In business, we talk all the time about investing in your business.  We’re not talking about actually buying stock in your own company, although there are those that do that as well.  What we’re really talking about is investing the things that will make your business better.  For a cab company, that might mean investing in an extra cab or two.  Or replacing some of the older cabs in the fleet with newer ones.  It might be something as simple as sending an employee (or yourself) to training.  But, as much as we talk about investing in our businesses, how many of us actually invest in our own personal finances?

How to Invest in your Personal Finances

Invest in your personal FinancesInvesting in your personal finances can be something as complex as buying new investments.  But, it can also be something as simple as providing yourself with the training you need to improve your personal finances.  What part of personal finance scares you?  Is it the budgeting?  Is it the balancing?  Selling?  Buying?  Investing?  Maybe you just don’t understand how savings accounts work?  Investing doesn’t mean you need to spend money either.  All those things I just listed can be learned online for free.  It might take a bit longer because it isn’t all consolidated like it would be in a course.  You might need time sorting through sites like this one learning what the authors have to teach.  But, it can be learned.  And, when you’re done, and you understand something a bit better, you’ll have invested in your personal finance.

Earning Dividends on your Personal Finances

In the investing world, dividend paying stocks are the ones that many investors (for sure income investors) will look at first.  Why?  Because, even if the stock doesn’t gain any value, it’s still going to pay that dividend out in most cases.  The people who run the company have invested in the business to improve it enough that it can pay some of it’s revenues back to the shareholders.  You can do the same.  As you invest in your personal finances, and implement the things that you’ve learned, your finances will get better.  You’ll be working on them all the time to improve them.  As they get better, you’ll start earning dividends on your investment.  Maybe it will be in a higher rate of income. Maybe a higher rate of savings.  Or, maybe it will just be a higher rate of understanding that leads to a calmer sense of where your finances are headed.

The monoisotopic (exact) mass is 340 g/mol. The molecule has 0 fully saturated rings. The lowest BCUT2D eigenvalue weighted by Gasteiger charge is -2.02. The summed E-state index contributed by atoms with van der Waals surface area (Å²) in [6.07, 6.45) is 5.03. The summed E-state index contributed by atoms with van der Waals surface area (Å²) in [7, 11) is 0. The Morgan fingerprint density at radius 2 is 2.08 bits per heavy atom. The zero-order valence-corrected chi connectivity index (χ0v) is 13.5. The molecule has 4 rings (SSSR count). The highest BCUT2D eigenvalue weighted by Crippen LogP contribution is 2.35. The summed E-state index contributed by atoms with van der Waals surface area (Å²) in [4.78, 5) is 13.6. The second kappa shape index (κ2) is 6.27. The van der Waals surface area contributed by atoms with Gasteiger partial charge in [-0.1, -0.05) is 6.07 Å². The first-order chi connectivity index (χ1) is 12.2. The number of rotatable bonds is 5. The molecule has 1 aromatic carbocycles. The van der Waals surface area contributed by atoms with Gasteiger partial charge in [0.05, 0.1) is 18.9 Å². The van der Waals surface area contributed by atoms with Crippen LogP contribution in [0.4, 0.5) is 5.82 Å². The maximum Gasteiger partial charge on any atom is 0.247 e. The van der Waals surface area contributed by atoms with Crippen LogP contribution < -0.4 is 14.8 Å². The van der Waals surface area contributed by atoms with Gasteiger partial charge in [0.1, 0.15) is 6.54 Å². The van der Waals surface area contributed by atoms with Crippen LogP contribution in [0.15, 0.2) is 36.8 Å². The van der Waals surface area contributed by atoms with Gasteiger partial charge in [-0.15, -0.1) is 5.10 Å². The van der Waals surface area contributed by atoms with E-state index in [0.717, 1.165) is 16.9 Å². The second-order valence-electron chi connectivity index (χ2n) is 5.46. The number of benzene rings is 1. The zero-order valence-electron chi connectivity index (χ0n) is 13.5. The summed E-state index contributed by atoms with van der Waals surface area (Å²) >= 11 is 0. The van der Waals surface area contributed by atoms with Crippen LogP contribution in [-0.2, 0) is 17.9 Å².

The quicker you start investing in your personal finances, the quicker you’ll start earning those dividends.  Click on a few of those links in that list up there.  Learn about something that you don’t feel in control of.  Invest in your personal finances today.

Happy 4th Everyone!

I know some of you are probably not Americans, but for those of you who are, Happy 4th of July!  I hope it’s nice and sunny for your celebrations and the fireworks are great tonight!

Independence day is also a great day to think about your financial independence.  Take a look around you and think about the things you could be doing for yourself, and for others, if you didn’t have the debt that you have.  Think of the burden that would be lifted and the stress that would be relieved if all your bills were paid off and on time.  On this Independence Day, I encourage you to give some thought to your financial independence and how you can make it a reality.